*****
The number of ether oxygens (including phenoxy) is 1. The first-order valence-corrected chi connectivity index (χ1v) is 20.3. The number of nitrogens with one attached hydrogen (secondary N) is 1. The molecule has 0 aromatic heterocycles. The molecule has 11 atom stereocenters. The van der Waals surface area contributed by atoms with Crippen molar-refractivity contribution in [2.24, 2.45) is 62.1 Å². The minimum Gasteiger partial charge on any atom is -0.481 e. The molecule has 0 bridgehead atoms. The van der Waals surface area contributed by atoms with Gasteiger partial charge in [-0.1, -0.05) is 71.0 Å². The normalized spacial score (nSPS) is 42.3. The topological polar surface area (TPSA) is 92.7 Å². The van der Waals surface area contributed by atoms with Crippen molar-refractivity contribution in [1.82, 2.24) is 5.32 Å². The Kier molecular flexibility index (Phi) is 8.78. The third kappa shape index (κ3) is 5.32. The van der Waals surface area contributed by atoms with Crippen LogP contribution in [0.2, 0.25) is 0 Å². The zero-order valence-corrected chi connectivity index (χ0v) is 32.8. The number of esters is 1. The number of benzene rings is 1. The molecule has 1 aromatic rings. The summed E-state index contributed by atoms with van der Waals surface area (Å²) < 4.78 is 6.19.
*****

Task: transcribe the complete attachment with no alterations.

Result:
The number of ether oxygens (including phenoxy) is 1. The first-order valence-corrected chi connectivity index (χ1v) is 20.3. The number of nitrogens with one attached hydrogen (secondary N) is 1. The molecule has 0 aromatic heterocycles. The molecule has 11 atom stereocenters. The van der Waals surface area contributed by atoms with Crippen molar-refractivity contribution in [2.24, 2.45) is 62.1 Å². The minimum Gasteiger partial charge on any atom is -0.481 e. The molecule has 0 bridgehead atoms. The van der Waals surface area contributed by atoms with Gasteiger partial charge in [-0.1, -0.05) is 71.0 Å². The normalized spacial score (nSPS) is 42.3. The topological polar surface area (TPSA) is 92.7 Å². The van der Waals surface area contributed by atoms with Crippen molar-refractivity contribution in [1.82, 2.24) is 5.32 Å². The Kier molecular flexibility index (Phi) is 8.78. The third kappa shape index (κ3) is 5.32. The van der Waals surface area contributed by atoms with Crippen LogP contribution in [0.2, 0.25) is 0 Å². The zero-order valence-corrected chi connectivity index (χ0v) is 32.8. The number of esters is 1. The number of benzene rings is 1. The molecule has 1 aromatic rings. The summed E-state index contributed by atoms with van der Waals surface area (Å²) < 4.78 is 6.19.